In response, a US veteran of the Vietnam war said:

"Dwelling in the past"? So, since any murder necessarily took place in
the past, the murderer shouldn't have to pay for his crime? I'm a USMC
veteran of Viet Nam, and I'm here to tell you that a war crime is a war
crime, no matter when it took place. The only way to stop war crimes
from occurring is to follow them up, and punish the perpetrators. Any
other course of action is not acceptable, and is not worthy of any
civilized country, much less our America, the supposed moral leader of
the entire world. To point to the atrocities that are committed by
those on the other side, in justification of our commission of
atrocities, is not any kind of an argument that a court of law, or your
mother, would accept.

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11 Responses to "War crimes – about the present, not the past"

  1. Paris Parfait says:

    Yes, a war crime is a war crime and should be prosecuted as such. We are still discovering the crimes perpetrated during the Bush admin. No one is above the law.

  2. Imohena says:

    A culture of impunity is truly a devastating and devilish thing. Here in the Eastern Congo, the government forces and other armed groups are responsible for ongoing mass sexual violence, which largely goes unpunished. The devastating impact on the tens of thousands of women and children who have survived rape, sexual violation and torture does not need to be spelled out. As in Afghanistan, the perpetrators are untouched by the law. The soldiers here are largely free to continue doing what they are doing, which is ignored and often even condoned by their superiors. In this case as the victims are mostly women and children, I wonder if somehow the lack of attention to this issue is because they are not men and somehow their lives are worth less?

  3. Swirly says:

    I think this is what is lost in so many of the articles and reports that come to us from Afghanistan and other parts of the world – the perspective of the ordinary citizens of those countries.
    Governments should not be able to choose when it is convenient to abide by laws they created. Unfortunately, I think the message being sent to ordinary citizens these days is that those in power have the ability to ignore laws and act with impunity on a military, economic and social levels even though these actions create tremendous suffering.

  4. I’m sitting here digesting the gravity of all this. Things I’ve heard, things I know, and things I believe.
    You said it: “If we begin to accept the argument that some people are not deserving of the protection of international laws then we are on a very slippery slope.”
    Thank you for reminding and for being a brilliant voice, and a deep root, holding solid against the erosion of basic human rights.

  5. I work among former UN political officer types, and their support for impunity in Afghanistan is absolutely maddening. I understand where they are coming from, but I side with my former colleagues at the OSCE, human rights lawyers who believed that bringing to justice those responsible for the most serious crimes is as much a matter of practical state-building and peacekeeping as of lofty principles, or even law.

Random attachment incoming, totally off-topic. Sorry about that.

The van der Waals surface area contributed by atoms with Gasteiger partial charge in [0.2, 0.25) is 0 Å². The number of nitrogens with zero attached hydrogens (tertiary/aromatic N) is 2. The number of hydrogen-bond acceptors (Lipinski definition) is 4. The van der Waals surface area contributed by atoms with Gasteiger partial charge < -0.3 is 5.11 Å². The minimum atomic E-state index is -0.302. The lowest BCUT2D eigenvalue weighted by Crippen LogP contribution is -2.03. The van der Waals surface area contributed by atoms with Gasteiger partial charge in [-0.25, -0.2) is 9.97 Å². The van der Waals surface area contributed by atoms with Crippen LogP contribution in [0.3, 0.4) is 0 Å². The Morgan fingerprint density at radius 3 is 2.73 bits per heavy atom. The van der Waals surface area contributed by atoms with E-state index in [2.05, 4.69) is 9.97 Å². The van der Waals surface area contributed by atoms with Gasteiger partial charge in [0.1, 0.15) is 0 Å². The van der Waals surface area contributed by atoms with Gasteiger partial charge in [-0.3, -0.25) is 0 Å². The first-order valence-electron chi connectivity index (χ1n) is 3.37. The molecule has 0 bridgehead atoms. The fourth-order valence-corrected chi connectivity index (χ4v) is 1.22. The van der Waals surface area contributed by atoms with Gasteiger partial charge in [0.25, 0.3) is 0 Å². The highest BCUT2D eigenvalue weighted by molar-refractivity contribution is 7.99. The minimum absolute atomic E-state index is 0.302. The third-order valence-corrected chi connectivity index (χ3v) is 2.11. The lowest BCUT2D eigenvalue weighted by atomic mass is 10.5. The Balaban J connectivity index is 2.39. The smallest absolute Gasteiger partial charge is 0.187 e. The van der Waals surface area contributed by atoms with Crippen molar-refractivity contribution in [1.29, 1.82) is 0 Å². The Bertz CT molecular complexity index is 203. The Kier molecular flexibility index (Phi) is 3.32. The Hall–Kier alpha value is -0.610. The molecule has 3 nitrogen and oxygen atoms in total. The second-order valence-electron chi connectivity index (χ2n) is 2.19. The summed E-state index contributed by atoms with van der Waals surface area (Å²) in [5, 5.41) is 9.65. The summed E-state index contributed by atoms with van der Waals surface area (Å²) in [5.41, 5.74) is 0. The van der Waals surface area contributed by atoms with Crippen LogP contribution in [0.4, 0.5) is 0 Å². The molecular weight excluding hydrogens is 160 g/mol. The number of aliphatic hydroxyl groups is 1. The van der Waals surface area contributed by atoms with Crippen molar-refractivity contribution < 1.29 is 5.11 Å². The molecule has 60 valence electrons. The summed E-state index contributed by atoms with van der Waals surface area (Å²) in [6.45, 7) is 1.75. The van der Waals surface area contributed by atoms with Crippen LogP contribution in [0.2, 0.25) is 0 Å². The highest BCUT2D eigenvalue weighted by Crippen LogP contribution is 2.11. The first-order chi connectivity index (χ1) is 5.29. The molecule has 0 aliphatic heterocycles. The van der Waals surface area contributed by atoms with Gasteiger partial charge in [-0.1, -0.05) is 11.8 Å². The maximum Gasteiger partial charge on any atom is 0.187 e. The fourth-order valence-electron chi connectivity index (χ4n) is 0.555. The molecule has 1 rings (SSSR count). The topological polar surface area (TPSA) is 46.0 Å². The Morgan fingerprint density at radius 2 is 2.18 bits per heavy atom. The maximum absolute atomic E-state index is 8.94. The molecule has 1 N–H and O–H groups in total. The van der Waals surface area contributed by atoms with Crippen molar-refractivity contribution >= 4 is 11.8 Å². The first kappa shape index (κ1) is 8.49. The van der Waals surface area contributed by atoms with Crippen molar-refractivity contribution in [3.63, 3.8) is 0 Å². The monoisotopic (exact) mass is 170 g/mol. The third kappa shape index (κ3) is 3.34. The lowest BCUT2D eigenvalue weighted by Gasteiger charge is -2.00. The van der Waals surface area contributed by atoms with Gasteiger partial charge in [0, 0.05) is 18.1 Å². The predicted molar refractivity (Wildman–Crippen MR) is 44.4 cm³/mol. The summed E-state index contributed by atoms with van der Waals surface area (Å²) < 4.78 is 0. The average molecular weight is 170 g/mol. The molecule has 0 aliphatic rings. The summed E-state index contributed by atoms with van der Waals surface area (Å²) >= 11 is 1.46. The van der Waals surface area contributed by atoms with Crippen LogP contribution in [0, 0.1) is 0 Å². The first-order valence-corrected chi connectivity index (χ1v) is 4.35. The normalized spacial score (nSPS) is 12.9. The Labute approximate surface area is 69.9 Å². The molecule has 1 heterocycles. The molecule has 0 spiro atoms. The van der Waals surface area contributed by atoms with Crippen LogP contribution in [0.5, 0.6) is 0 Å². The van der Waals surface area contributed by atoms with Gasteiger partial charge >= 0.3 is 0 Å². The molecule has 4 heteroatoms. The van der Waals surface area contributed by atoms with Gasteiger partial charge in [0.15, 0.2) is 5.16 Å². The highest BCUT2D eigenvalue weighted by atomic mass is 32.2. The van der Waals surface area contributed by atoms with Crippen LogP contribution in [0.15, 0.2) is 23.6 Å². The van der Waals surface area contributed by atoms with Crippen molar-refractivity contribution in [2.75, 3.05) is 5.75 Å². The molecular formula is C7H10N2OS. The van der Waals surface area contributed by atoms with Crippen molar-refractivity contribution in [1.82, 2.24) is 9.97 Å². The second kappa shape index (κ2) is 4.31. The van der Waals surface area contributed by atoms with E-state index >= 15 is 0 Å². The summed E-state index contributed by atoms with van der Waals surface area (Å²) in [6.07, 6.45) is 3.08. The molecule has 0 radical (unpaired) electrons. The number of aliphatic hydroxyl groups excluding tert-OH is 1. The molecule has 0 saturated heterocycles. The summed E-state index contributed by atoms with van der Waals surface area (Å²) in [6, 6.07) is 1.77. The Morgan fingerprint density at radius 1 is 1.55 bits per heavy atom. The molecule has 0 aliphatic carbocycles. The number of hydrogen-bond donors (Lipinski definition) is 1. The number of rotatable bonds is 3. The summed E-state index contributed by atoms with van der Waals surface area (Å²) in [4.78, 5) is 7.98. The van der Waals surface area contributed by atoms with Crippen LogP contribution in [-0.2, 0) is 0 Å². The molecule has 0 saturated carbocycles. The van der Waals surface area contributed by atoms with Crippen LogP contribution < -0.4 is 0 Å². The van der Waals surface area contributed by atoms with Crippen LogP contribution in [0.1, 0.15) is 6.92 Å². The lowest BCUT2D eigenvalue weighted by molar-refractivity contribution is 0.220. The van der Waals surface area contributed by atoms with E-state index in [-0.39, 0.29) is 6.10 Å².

And I wish, OH I WISH more people would read the “A Call for Justice” and “Blood-Stained Hands” reports. I have now made it my personal policy not to let anyone argue about war crimes in Afghanistan with me until they can prove they have read at least one of those reports.

  6. Ka Ea Lim says:

    It’s discouraging and frightening to know that Karzai may win the coming election. He has appointed Mohammad Qasim Fahim, a notorious warlord allegedly responsible for a series of massacres in the 1990s, as his vice president.
    One of the reasons why the culture of impunity is so ingrained in the country is that the leaders themselves will be able to remain safe under this abomimable flaw.
    I conducted an interview with an Afghan civil society activist recently regarding the electoral campaign. You can find this here: http://kaeawindow21.blogspot.com/2009/07/exclusive-interview-with-afghan-civil.html
    From this interview, it’s obvious that justice must first be served before Afghans can finally achieve peace and security.

  7. hello fellas, I just want to emphasize the good work on this blog, has excellent views and a clear vision of what you are looking for.

  8. War crimes always will be crimes. No meter time.

  9. Why was it ok to try Nazis and Japanese for war crimes, but not muslim terrorists?
    Just wondering if a democrat can let me know what they think about this. How come it was fair and acceptable to have the Nazis and Japanese stand trial for war crimes, but when we try to do the same military war crimes trials today with islamic terrorists somehow that’s now wrong. What changed? Or were FDR and Truman racist, bigot, warmonger, neocons also?

  10. Are war crimes applicable to a person who ordered the crimes to be done, but physically had no hand in it?

  11. What were some Confederate war crimes during the civil war?
    I know they had a Gulag I mean Andersonville prison where they tortured and slaughtered people but what were some other war crimes the Confederates Committed